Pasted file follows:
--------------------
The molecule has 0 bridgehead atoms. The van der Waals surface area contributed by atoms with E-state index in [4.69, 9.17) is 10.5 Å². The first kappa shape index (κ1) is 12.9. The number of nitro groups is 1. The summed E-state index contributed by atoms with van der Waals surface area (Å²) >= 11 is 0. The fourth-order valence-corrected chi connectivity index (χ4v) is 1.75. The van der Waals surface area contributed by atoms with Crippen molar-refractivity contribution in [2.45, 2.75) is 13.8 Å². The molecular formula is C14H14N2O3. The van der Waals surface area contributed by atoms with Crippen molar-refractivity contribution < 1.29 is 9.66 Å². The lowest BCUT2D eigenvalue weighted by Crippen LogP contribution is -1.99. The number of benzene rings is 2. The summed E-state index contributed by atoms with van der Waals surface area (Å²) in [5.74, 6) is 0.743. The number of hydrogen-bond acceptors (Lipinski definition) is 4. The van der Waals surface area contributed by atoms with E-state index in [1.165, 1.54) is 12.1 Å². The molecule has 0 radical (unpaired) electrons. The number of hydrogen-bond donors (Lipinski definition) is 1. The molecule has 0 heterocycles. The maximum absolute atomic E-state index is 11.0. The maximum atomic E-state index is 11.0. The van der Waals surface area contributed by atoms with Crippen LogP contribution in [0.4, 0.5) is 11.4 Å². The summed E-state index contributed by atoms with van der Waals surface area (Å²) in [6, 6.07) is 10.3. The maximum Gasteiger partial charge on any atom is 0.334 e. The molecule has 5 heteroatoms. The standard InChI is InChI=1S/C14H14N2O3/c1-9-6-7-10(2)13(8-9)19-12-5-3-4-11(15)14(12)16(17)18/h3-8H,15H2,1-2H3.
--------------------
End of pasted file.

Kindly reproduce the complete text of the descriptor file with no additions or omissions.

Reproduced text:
The molecule has 0 bridgehead atoms. The van der Waals surface area contributed by atoms with E-state index in [4.69, 9.17) is 10.5 Å². The first kappa shape index (κ1) is 12.9. The number of nitro groups is 1. The summed E-state index contributed by atoms with van der Waals surface area (Å²) >= 11 is 0. The fourth-order valence-corrected chi connectivity index (χ4v) is 1.75. The van der Waals surface area contributed by atoms with Crippen molar-refractivity contribution in [2.45, 2.75) is 13.8 Å². The molecular formula is C14H14N2O3. The van der Waals surface area contributed by atoms with Crippen molar-refractivity contribution < 1.29 is 9.66 Å². The lowest BCUT2D eigenvalue weighted by Crippen LogP contribution is -1.99. The number of benzene rings is 2. The summed E-state index contributed by atoms with van der Waals surface area (Å²) in [5.74, 6) is 0.743. The number of hydrogen-bond acceptors (Lipinski definition) is 4. The van der Waals surface area contributed by atoms with E-state index in [1.165, 1.54) is 12.1 Å². The molecule has 0 radical (unpaired) electrons. The number of hydrogen-bond donors (Lipinski definition) is 1. The molecule has 0 heterocycles. The maximum absolute atomic E-state index is 11.0. The maximum atomic E-state index is 11.0. The van der Waals surface area contributed by atoms with Crippen LogP contribution in [0.4, 0.5) is 11.4 Å². The summed E-state index contributed by atoms with van der Waals surface area (Å²) in [6, 6.07) is 10.3. The maximum Gasteiger partial charge on any atom is 0.334 e. The molecule has 5 heteroatoms. The standard InChI is InChI=1S/C14H14N2O3/c1-9-6-7-10(2)13(8-9)19-12-5-3-4-11(15)14(12)16(17)18/h3-8H,15H2,1-2H3.